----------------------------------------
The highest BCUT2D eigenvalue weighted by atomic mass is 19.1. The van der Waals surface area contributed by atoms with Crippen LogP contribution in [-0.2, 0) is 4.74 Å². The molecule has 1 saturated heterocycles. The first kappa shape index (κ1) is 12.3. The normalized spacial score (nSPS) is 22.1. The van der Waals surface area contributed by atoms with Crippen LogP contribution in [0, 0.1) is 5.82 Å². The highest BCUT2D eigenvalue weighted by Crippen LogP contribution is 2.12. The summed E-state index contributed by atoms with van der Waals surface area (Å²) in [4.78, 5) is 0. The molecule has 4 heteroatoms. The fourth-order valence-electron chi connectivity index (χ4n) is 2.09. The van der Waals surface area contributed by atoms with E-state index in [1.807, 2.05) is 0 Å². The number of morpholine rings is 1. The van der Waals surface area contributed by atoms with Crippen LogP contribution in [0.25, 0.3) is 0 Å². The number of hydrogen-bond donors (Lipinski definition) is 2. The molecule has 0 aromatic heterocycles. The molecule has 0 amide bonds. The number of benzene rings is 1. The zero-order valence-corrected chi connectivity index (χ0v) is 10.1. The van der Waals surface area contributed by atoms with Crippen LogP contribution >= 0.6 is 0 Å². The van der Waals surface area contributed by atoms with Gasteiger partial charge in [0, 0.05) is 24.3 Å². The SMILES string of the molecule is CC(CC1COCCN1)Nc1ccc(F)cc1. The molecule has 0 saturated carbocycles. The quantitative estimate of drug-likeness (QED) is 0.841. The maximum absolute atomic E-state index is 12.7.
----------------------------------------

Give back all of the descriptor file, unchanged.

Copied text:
The highest BCUT2D eigenvalue weighted by atomic mass is 19.1. The van der Waals surface area contributed by atoms with Crippen LogP contribution in [-0.2, 0) is 4.74 Å². The molecule has 1 saturated heterocycles. The first kappa shape index (κ1) is 12.3. The normalized spacial score (nSPS) is 22.1. The van der Waals surface area contributed by atoms with Crippen LogP contribution in [0, 0.1) is 5.82 Å². The highest BCUT2D eigenvalue weighted by Crippen LogP contribution is 2.12. The summed E-state index contributed by atoms with van der Waals surface area (Å²) in [4.78, 5) is 0. The molecule has 4 heteroatoms. The fourth-order valence-electron chi connectivity index (χ4n) is 2.09. The van der Waals surface area contributed by atoms with E-state index in [1.807, 2.05) is 0 Å². The number of morpholine rings is 1. The van der Waals surface area contributed by atoms with Crippen LogP contribution in [0.25, 0.3) is 0 Å². The number of hydrogen-bond donors (Lipinski definition) is 2. The molecule has 0 aromatic heterocycles. The molecule has 0 amide bonds. The number of benzene rings is 1. The zero-order valence-corrected chi connectivity index (χ0v) is 10.1. The van der Waals surface area contributed by atoms with Crippen LogP contribution >= 0.6 is 0 Å². The van der Waals surface area contributed by atoms with Gasteiger partial charge in [0, 0.05) is 24.3 Å². The SMILES string of the molecule is CC(CC1COCCN1)Nc1ccc(F)cc1. The molecule has 0 saturated carbocycles. The quantitative estimate of drug-likeness (QED) is 0.841. The maximum absolute atomic E-state index is 12.7.